According to Westward Group Alternatives, the draft highlights the divide between developing countries and their wealthier counterparts. So another concern is directed to the developing nations: should they also be required to make a carbon-reduction pledge? Also, there's the question of whether developed nations ought to compensate them for losses related to climate change.
During a UN press interview, the European Union negotiator said, "We are concerned the targets set in Paris may fall short of what is required by science, that it will not be exactly what is required to remain within the 2 degrees."
The US itself has committed to decreasing their emissions by 27% in the next 10 years along with creating another more ambitious international climate change accord. Westward Group Alternatives has previously reported that the US considers climate change as a risk to national security, so much so that it considers postponing the reductions could turn out to be more expensive in the long run.
When it comes to cutting operational costs in the office, one of the most obvious ways to go is to reduce the electricity bill. It's awfully important to look closely at your energy expenditure, especially since it will probably mean a lot of savings in the long run.
To give you some tips on how to save your money and help the environment, here are a few small things you can change in your office courtesy of Westward Group Alternatives.
- When it's cold, keep the curtains or windows wide open so the heat from the sun can help out your heating system.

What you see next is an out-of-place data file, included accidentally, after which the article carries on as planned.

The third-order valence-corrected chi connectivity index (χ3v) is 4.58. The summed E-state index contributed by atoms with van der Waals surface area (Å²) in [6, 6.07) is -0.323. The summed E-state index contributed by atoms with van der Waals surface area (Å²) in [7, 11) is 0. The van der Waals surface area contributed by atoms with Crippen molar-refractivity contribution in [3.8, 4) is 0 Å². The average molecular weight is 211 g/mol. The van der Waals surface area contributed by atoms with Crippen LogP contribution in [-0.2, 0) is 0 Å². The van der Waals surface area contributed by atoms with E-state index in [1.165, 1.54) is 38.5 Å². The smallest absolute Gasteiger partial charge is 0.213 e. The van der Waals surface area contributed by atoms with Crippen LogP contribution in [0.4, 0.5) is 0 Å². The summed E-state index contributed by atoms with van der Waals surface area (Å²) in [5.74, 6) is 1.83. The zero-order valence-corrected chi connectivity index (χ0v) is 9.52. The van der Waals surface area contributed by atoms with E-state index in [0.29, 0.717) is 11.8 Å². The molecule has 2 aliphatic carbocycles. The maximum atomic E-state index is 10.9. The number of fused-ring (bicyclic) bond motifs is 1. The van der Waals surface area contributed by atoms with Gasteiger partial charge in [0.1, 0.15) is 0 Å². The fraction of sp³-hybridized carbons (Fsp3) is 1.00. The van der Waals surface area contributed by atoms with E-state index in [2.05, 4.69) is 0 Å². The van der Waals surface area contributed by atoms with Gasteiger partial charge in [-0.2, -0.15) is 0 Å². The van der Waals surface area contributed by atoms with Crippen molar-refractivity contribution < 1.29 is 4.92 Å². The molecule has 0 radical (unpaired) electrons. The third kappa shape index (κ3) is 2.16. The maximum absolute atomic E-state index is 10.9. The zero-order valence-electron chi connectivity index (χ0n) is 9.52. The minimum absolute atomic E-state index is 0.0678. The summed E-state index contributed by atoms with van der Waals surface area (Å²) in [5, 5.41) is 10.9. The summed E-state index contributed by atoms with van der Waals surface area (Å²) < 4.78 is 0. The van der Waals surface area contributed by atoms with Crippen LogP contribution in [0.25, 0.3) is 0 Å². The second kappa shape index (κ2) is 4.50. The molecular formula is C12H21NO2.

- When you do use air conditioning, make sure that doors and windows are closed so that the cold won't disperse in a much wider area than necessary.
- Adjust the thermostat whenever people go on break or go home -- a change of a couple of degrees for a few hours can already make a big difference.
- Instead of AC, use a cooler or an electric fan to cool the room.
- Ensure that your heating and cooling system gets a check-up every 6 months so problems can readily be identified and repairs done before more energy goes to waste.
- Make use of the natural daylight whenever possible. Just by opening up the blinds or windows you can take advantage of this free source of light and reduce the heat emission at the same time.
- Instead of lighting up a whole room, switch an overhead lamp during overtimes.
- Identify the correct level of brightness in a particular area. Just like how too little light can cause eye strain, so is too much light.
- Choose lighting fixtures that are more energy-efficient. For instance, fluorescent lamps consume less than half of the energy that an incandescent lightbulb does; plus, it lasts much longer.
- Always turn off the lights when not in use and make sure that lights outside are only turned on when needed.
- Set your desktops or laptops to hibernate when not in use, or better yet, turn off the display before you get up your seat. The monitor consumes a large amount of energy so putting up that cool screensaver is not actually going to do your electricity bill any good.
- You might also consider investing on so-called 'green' alternatives for your major equipment like airconditioning and computers. It might cause you a little more than usual upfront but you can save in your electricity bill for months to come, based on a Westward Group Alternatives report.
- Unplug any charger that's completed its job or else it will continue to draw energy. On the same note, manually unplug any machine or equipment before you close shop. Any plug that's connected to an AC is still consuming a small amount of energy, even though it is turned off.